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Israel likely breached international law in Gaza with US weapons: State Department

US says it can't make any definitive conclusions because of a lack of evidence
A Palestinian man carrries a wounded girl after Israeli bombardment in Rafah in the southern Gaza Strip, on 17 November 2023 (Said Khatib/AFP)

The Biden administration has released a report stating that there are reasonable grounds to believe Israel on several occasions used American-supplied weapons "inconsistent" with international humanitarian law.

However, the report says the US was unable to verify whether American weapons were used during those incidents, given the "lack of [US government] personnel on the ground in Gaza".

The report from the US State Department comes as a result of President Joe Biden issuing a national security memorandum (NSM-20) in early February on whether the administration finds credible Israel's assurances that its use of US weapons doesn't violate either American or international law.

If the administration concludes that Israel has used American weapons in violation of international law, it means Washington would have to suspend military assistance to the country.

The highly-anticipated report was supposed to be delivered to Congress earlier this week, but the administration delayed its release to Friday evening local time.

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It laid out several instances in which the Israeli military's actions raised "serious concerns". Those incidents included the Israeli air strike on aid workers with the international charity World Central Kitchen, the "Flour Massacre" Israel's military committed in northern Gaza, and its attacks on other international aid groups and charities operating in Gaza.

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Despite widespread reporting of these incidents, the report said the Biden administration could not make any definitive assessment as to whether US weapons were used in those attacks.

The report also says that "Israel has not shared complete information to verify whether US defense articles covered under NSM-20 were specifically used in actions that have been alleged as violations of" international law or international humanitarian law.

"Nevertheless, given Israel's significant reliance on US-made defense articles, it is reasonable to assess that defense articles covered under NSM-20 have been used by Israeli security forces since October 7 in instances inconsistent with its IHL obligations or with established best practices for mitigating civilian harm," the report said.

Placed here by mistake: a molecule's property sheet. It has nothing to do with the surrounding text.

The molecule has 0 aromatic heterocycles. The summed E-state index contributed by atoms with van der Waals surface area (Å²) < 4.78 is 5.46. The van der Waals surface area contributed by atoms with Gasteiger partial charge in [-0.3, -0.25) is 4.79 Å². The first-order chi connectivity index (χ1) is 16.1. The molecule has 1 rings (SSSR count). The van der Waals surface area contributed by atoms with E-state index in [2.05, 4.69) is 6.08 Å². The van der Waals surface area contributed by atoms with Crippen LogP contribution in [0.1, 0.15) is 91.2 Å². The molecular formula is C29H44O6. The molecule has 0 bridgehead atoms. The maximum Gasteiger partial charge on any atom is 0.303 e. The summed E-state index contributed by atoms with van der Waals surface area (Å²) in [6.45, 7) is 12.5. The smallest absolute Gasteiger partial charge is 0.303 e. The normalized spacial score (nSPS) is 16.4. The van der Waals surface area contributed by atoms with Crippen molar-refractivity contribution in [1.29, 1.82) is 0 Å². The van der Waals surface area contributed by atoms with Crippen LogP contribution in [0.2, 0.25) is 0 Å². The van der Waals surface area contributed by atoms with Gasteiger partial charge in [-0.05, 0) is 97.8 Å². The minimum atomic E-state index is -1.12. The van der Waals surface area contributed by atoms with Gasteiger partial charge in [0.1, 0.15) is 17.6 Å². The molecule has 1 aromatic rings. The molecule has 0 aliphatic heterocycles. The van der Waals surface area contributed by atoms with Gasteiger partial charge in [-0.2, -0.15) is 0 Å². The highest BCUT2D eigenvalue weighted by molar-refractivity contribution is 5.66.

The Biden administration also asserted that Israel's "overall commitment to IHL is not necessarily disproven by individual IHL violations", noting that Israel has committed to investigating these individual violations.

"The State Department will continue to engage with the Government of Israel to establish a dedicated channel … to review incidents of concern and to make recommendations to reduce the risk of civilian harm," the report said.

Israel not impeding US aid to Gaza

The war in Gaza began on 7 October, when Palestinian fighters led by Hamas broke out of Gaza and launched an attack on southern Israel, killing around 1,200 people and taking around 240 people hostage.

Israel responded with a declaration of war, launching an indiscriminate bombing campaign followed by a ground invasion. So far, Israel has killed nearly 35,000 Palestinians, the majority of them women and children, according to the Palestinian health ministry.

The Biden administration responded to the war by fast-tracking weapons shipments to Israel and providing a diplomatic shield for Israel at the United Nations, blocking several resolutions calling for a ceasefire and an end to the war.

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However, after widespread protests across the country and with Biden's support for the war growing unpopular among his voter base, President Biden began to offer some limited criticism of Israel's war efforts.

The administration also paused a single shipment of munitions to Israel, a move rights groups said fell far from short of Washington's stated commitments to international law and human rights.

Another element of the report was an assessment of whether Israel was impeding the access of aid into Gaza.

Aid agencies, charities and rights groups have all accused Israel of restricting the amount of aid that is allowed to enter Gaza.

The United Nations has said that northern Gaza is facing a full-blown famine due to the lack of aid entering the area.

Israel denies it is blocking aid to the besieged Palestinian enclave. While the US said in its report that the amount of aid entering Gaza is not sufficient, it did not conclude that Israel is restricting Washington's efforts to deliver aid.

"We do not currently assess that the Israeli government is prohibiting or otherwise restricting the transport or delivery of US humanitarian assistance within the meaning of section 620I of the Foreign Assistance Act."

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